If the student’s difficulty lies in a linear melodic passage of sixteenth notes, I will have them play the first two with the first functioning as a grace note to the second. The relaxed manner of playing the grace note is then extended to three notes with the first two sixteenths now being ornamental to the third. (Examples of a pair of grace notes can be found in Tapioca Tango from Keyboard Confections and Siesta Song from Mexicano Suite.) With each new note added, I demonstrate, as I feel hearing is an important first step for the students experiencing speed. Slowly, additional sixteenths are added to extend the number of grace notes until the passage is complete. The goal is to think of all the grouped grace notes as part of a single gesture. You may wish to explore Jubilation, a solo for one hand, or Sippin’ Soda from Keyboard Confections for examples of a series of step-wise grace note patterns. Playing the passage as grace notes becomes more of a challenge if the contour zig zags up and down as in the triplet figures of Augmented Reality from Vignettes for Solo Piano or if there are shifts in hand position.
Slower Metronome Settings for Speed
For very quick tempos, I suggest working with a metronome in a flexible manner. Students are reminded that the pulse of the metronome can represent any rhythmic value. For instance, if the piece is in 4/4, thinking in cut time with the metronome pulse representing a half note is a good place to start. I learned this while playing in a jazz trio with a guitarist and saxophonist and my role in accompanying the group often involved walking a quarter note bass line with my left hand while comping syncopated rhythms with the right. Numerous Bebop tunes were between 200-250 BPM. With the metronome between 100-125 representing half notes, I found it was easier to stay relaxed. For an additional challenge while practicing, I shifted my thinking and allowed the clicks of the metronome to represent beats two and four to mimic the closed hi-hat rhythm associated with the swing beat.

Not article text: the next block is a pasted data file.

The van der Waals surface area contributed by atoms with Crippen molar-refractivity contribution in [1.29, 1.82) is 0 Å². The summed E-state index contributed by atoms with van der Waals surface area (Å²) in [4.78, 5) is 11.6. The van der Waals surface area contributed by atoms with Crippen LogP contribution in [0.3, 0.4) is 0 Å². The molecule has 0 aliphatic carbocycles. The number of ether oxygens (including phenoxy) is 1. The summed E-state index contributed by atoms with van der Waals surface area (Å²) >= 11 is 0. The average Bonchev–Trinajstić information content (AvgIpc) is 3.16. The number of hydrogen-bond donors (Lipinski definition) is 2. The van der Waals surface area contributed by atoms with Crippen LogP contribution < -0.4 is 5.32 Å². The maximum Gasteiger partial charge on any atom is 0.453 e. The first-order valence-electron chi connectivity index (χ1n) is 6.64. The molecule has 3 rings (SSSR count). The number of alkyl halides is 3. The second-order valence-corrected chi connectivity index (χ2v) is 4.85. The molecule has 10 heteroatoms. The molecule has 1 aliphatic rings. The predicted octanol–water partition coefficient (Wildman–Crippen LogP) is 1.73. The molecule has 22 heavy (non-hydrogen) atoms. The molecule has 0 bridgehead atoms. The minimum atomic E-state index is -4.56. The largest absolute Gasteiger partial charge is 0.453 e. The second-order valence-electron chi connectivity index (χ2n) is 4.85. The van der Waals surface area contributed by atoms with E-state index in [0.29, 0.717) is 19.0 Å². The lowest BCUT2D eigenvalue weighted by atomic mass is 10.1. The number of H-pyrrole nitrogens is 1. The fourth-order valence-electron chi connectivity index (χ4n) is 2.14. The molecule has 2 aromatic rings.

When working with students, once the cut time approach is done, try shifting the metronome pulse to the whole note. Find a comfortable very slow tempo on the metronome when chunking together larger rhythmic values. If the piece is in ¾ time, try setting BPM pulse to represent a dotted half note. For the more adventuresome, let the pulse represent two bars of music once again at a slower metronome marking. A good example for exploring this with a young player would with Carrie Kraft's solo Jiggity Jig which is in 6/4 and is to be played as fast as you can. Setting the metronome pulse to represent a single bar would be the equivalent of two bars in ¾ time. With any rhythmic value chosen, the student should stay with it until they can move the speed of the metronome higher numerous beats per minute. Throughout the exercises, I will continue to relate the need for relaxation, keep their eyes looking ahead of where their fingers are playing and remind them of the ease in which they can play grace notes. You may find some students holding their breath during the exercises. Remind them to relax and breathe. If they are having difficult with remembering to breathe, consider having them breathe rhythmically in time with the music. For instance, inhale for one or two bars followed by exhaling for the same amount of time.